first_img Clippers hope they can play to their capabilities, quell Mavericks’ momentum “The difference between myself and Mike Miller – Mike was a much better shooter,” Maggette said.Gilgeous-Alexander, 20, proved a smooth operator in the preseason, using his change-of-pace ability to get to the basket with ease and his on-court smarts to figure out how to finish. He averaged 9.2 points, 3.8 assists and 2.4 rebounds in 21.3 minutes in five preseason games.MORE BOBANEarlier this week, Rivers suggested that Boban Marjanovic also could be a regular presence on the court.The 7-foot-3 center was huge this preseason, scoring 60 points and grabbing 33 rebounds in 52 minutes.“Hopefully (he plays) every game,” Rivers said. “With him, I think from a coaching standpoint, you’re so concerned with what he can’t do as opposed to what he can do and I think his cans outdo his can’ts, so those are the guys who play.”Having Marjanovic – who arrived via the Blake Griffin trade with Detroit last January – in training camp has been beneficial for all involved, Rivers said.“We get to see him in our execution and in our stuff and realize, ‘Man, he can do this,’” Rivers said. “When you get traded in the middle of the year, you’re not sure because you don’t have time to work on things, so I think it helps all the way around.”A NEW WAY TO WATCHSteve Ballmer, the Clippers’ owner and former Microsoft CEO, has a new innovation to share this season. On Monday, the team announced the launch of Clippers CourtVision, which will put “fans in control of the viewing experience.” Pioneered by Second Spectrum, it uses machine learning, data visualization and augmented reality to allow fans to customize their viewing experience.It’s available to FOX Sports Prime Ticket subscribers via the FOX Sports mobile application. A limited number of Clippers season ticket-holders will also have a chance to test a Clippers CourtVision Beta release this year, which has additional customization features.Related Articles Newsroom GuidelinesNews TipsContact UsReport an Error Clippers vs. Mavericks Game 5 playoff updates from NBA beat reporters “And now I’m back with young guys. I also had a young guy in Corey Maggette, as a rookie, who I played a ton of minutes as well. So I’ve never had a problem doing it.”Maggette, who now is a regular broadcaster for the Clippers, with whom he played eight seasons, averaged about 18 minutes per game as a rookie with the Orlando Magic under Rivers in the 1999-2000 season.He said he earned that playing time in part because he was ready for it.“Doc, he’s a firm believer in players working extremely hard,” Maggette said. “I knew coming from the Duke pedigree, that from a conditioning standpoint, I was going to be in shape. And far as the first week in training camp, it was one of the things that Doc raved about, how good of condition I was in … so that was one of the keys.”Maggette’s rookie minutes did not, however, approach Mike Miller’s 29 minutes per contest the following season, a high for a rookie under Rivers. What the Clippers are saying the day after Luka Doncic’s game-winner tied series, 2-2 Kristaps Porzingis ruled out as Clippers, Mavericks set for Game 5; Follow for game updates LOS ANGELES — Coach Doc Rivers said he hopes Clippers fans see Shai Gilgeous-Alexander for more than 20 minutes per game this season. At least, Rivers said the rookie guard has the opportunity to earn that much court time.“I hope so, I would be disappointed if he didn’t,” Rivers said before Wednesday’s season opener against the Denver Nuggets at Staples Center. “But that’s up to him.”And no, Rivers said, despite his reputation for favoring veteran lineups, it shouldn’t seem strange that he’s eager to make a rookie such an important part of each night’s plan.“It’s funny, my whole career, I’ve actually played young guys,” Rivers said. “It’s just when I got to Boston, we had a bunch of vets and then all of a sudden I was labeled a guy who played vets – smartly so. That’s what you should do. For Lakers’ LeBron James, Jacob Blake’s shooting is bigger issue than a big Game 4 victory last_img read more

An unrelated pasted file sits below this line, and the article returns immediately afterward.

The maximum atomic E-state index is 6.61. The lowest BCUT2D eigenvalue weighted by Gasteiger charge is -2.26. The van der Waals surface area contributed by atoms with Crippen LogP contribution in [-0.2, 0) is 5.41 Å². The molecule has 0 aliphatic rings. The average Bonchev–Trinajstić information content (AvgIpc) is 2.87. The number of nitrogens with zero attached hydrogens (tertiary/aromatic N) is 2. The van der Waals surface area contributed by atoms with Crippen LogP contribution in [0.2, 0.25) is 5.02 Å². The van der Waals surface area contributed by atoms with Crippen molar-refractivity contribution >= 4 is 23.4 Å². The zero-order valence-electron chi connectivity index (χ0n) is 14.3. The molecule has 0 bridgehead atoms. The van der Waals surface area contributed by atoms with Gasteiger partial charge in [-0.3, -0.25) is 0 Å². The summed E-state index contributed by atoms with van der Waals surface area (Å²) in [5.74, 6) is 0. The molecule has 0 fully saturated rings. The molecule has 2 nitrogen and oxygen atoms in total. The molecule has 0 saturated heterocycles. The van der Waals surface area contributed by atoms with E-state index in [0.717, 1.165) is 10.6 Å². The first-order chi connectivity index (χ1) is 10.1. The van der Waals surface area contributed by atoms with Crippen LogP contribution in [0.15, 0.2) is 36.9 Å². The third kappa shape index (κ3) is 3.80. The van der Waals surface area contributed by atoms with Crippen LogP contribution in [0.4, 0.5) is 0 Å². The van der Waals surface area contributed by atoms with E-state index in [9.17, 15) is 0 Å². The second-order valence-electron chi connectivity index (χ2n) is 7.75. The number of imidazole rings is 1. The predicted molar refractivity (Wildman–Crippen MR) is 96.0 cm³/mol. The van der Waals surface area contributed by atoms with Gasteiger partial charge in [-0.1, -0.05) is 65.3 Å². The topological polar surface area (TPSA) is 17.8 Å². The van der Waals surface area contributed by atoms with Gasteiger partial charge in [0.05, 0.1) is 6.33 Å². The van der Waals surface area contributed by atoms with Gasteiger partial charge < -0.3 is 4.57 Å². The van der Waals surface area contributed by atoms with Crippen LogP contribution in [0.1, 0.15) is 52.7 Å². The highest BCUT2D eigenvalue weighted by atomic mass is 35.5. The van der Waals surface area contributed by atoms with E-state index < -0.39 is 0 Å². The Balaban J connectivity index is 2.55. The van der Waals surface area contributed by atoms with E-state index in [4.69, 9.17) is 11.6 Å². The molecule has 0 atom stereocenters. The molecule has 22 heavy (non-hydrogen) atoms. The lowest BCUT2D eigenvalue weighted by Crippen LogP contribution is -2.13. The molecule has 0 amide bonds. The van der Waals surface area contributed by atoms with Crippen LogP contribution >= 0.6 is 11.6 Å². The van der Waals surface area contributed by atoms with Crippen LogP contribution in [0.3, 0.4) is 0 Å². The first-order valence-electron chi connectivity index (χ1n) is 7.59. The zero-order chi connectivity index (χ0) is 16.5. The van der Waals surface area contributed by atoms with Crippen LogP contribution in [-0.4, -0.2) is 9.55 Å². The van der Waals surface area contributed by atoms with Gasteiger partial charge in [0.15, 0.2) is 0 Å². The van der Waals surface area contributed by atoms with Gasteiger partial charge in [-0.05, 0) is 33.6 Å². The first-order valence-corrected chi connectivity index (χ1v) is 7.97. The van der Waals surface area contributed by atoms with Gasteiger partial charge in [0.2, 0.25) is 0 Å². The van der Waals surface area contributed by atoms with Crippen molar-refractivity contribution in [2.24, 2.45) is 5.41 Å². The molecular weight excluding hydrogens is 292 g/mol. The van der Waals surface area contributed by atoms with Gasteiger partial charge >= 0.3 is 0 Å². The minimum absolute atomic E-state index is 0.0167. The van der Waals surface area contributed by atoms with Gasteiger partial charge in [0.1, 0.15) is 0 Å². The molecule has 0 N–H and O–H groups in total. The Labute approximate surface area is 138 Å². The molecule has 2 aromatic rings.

Astros’ sign-stealing reportedly started with 2016 front-office scheme

first_imgMLB has said that the Astros’ sign-stealing scheme in 2017 and 2018 was player-driven, but a report Friday said that it knew the plan originated in the team’s front office.The Wall Street Journal reported that Houston’s baseball operations department put together a system to steal signs with technology in 2016, the year before the team won the World Series. The scheme, named Codebreaker, employed video, Excel spreadsheets and an algorithm that could decipher catchers’ signals in real time. MLB learned of Codebreaker when it was investigating the Astros for stealing signs in 2017 and 2018, the Journal reported. MORE: Hinch says he failed as a leaderThe team also had a “sign-stealing department” that engaged in the “dark arts” of intercepting signals, according to a letter MLB commissioner Rob Manfred sent to former general manager Jeff Luhnow in January that outlined baseball’s findings.The Journal laid out how the Codebreaker system operated, based on information in Manfred’s letter:The way Codebreaker worked was simple: Somebody would watch an in-game live feed and log the catcher’s signs into the spreadsheet, as well as the type of pitch that was actually thrown. With that information, Codebreaker determined how the signs corresponded with different pitches. Once decoded, that information would be communicated through intermediaries to a baserunner, who would relay them to the hitter.Astros players expanded the process in mid-2017. They watched a live feed from center field, figured out the signs, and then delivered them to hitters by banging (or not banging) on a trash can. Manfred, the Journal noted, said Luhnow was unaware of the “banging scheme.”MLB found that the Astros used Codebreaker at home and on the road during the life of the sign-stealing scheme, an important piece of information that calls the legitimacy of the hitters’ 2017 performance into further question. Houston was 3-6 on the road in the postseason that year but won Game 7 of the World Series in Los Angeles as it knocked out Dodgers starter Yu Darvish in the second inning.Teams grew suspicious of the Astros during the 2017 season, and one e-mail to Luhnow in August that year claimed a drop in Codebreaker’s effectiveness as teams began regularly changing signs, according to the Journal’s report. (One piece of anecdotal evidence: The team’s OPS dropped from .948 in July 2017 to .726 in August before improving to .787 in September.)Astros players continued with the scheme through the 2017 World Series and into the 2018 season before scrapping it. MLB, according to the Journal, determined that Luhnow knew about Codebreaker but couldn’t prove whether he knew how it worked.The only mention of former manager A.J. Hinch in the Journal’s report was Luhnow asking a staffer in an e-mail correspodence how much Hinch knew of Codebreaker. Luhnow and Hinch were fired over the scheme and were suspended for the 2020 season by MLB. No players were punished because Manfred gave them immunity in exchange for full disclosure about sign-stealing.Hinch said in an interview with MLB Network’s Tom Verducci that he feels a responsibility for the scandal because he failed to stop the sign-stealing early on.last_img read more